We started off to the second choice but had no idea where Union street was. Regis noticed a WIFI antenna on a street pole. Out came the cell phone, open the WIFI hot spot finder app, and boom found an open WIFI. Good job city of Saint John! Free WIFI in the down town area. Next was a talk with google maps and we were off to the next hair salon place. A block this way, two that way another block to the right and ta-da! BUT looks like the hair salon has been over run by the BREW PUB next door! Not a bad use of the space, but no hair cutting getting done there.
We started walking around the city and came upon another hair salon. They said they could accommodate me in an hour and a half. I was happy with that. But, we walked around the block and I was able to find someone willing to take me right away. I went to get my haircut and Regis let the other salon know I wasn’t coming back. Then, he went across the street to sit out of the sun waiting for me. He noticed someone on an electric wheelchair at the back end of a parking lot. After giving Dart some water, he noticed she had crossed the parking lot, maybe to get a closer look at Dart. Regis crossed back to the parking lot and started chatting with Donna.
After several minutes of chit chat, a second wheel chair person arrived, Brian. Soon there were three “scooter” people, Donna, Brian, and Barb approached and Regis began a lively conversation, while I was getting my hair cut. When I came out, I found Regis and Dart camped out with a lady in an electric wheel chair in a deep political conversation. Others joined before I left. They were an entertaining and delightful group who gave us some good information on what streets to visit to see good architecture.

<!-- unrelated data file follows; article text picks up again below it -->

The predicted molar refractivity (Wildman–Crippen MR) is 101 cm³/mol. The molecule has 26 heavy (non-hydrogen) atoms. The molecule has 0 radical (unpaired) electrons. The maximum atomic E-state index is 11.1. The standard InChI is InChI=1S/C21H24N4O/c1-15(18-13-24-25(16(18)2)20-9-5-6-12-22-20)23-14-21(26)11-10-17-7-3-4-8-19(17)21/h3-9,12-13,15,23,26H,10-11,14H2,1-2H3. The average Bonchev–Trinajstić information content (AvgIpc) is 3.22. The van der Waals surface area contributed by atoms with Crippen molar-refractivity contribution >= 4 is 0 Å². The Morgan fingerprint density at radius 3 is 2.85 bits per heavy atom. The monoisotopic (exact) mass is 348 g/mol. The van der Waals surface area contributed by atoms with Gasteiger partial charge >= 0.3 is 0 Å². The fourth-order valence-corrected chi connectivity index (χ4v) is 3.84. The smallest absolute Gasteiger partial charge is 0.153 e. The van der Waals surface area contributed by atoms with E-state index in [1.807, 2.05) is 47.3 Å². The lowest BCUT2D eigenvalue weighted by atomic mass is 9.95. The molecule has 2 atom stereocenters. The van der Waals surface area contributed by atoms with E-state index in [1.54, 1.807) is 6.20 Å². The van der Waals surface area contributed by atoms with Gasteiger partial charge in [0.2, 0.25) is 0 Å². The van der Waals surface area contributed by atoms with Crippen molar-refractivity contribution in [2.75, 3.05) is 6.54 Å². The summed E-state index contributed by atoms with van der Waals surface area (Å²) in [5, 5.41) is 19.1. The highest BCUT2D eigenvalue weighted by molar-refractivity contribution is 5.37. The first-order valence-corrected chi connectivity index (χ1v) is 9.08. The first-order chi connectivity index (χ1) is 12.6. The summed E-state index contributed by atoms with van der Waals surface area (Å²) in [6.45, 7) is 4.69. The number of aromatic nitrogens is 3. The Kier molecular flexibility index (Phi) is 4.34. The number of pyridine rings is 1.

Regis is a great fan of what I call “creepy” architecture. It isn’t always dark and gloomy, but often is. Anyway, he was happy to see it.
We went to the downtown area with lots of restaurants with outside dining and found they are pet friendly. We were able to have lunch outside with Dart at the table. They provide a bowl and water. We had the bowl, so we just needed the water. The weather was astonishing and the food was wonderful. So were the local brews!
After we left, we visited the “reversing falls”. The St. Johns River flows into the Bay of Fundy here. The St. Johns river maintains it’s height, but the tidal Bay of Fundy waters change by at least 24 feet between tides. We arrived about two hours before the lowest tide. Click here for a short video. High tide was at dark, so we couldn’t get back to see how it works when the tide is higher than the river.
Regis has been fascinated with watching the ship activity in St. John from the overlook at our campground. Tonight, we both grabbed a glass of wine to go sit at the overlook and watch tugboats, ships, etc. There was also a local ball game visible from the overlook. When Regis took to cheering at the game, Dart was not pleased. I left with Dart to go back to the quiet of the RV. Regis says the red team was decimating the black team.
I wish I hadn’t said anything negative about our Halifax area campground. We arrived in our new campground this afternoon. Although the park is nice, the campground is not very nice. The bad news is that this is the worst campsite we have ever had. The good news is that it has decent WIFI access that we can get inside the RV. This is a first on this trip!! The other good news is that there is an overlook a short distance from our campsite with views of St. John. The bad news is that it is so foggy, I can’t see anything.
We had some nice wildlife encounters today. As we were leaving our campsite this morning, we came across a doe with her two fawns. When we arrived in our new campground, we took a walk through the park in which it is located. We saw a pair of Hairy Woodpeckers. We haven’t see Hairy Woodpeckers in years. We saw a couple of bucks. And we encountered a groundhog on the trail. Dart went nuts because he thought it was a squirrel. The groundhog paid him no mind.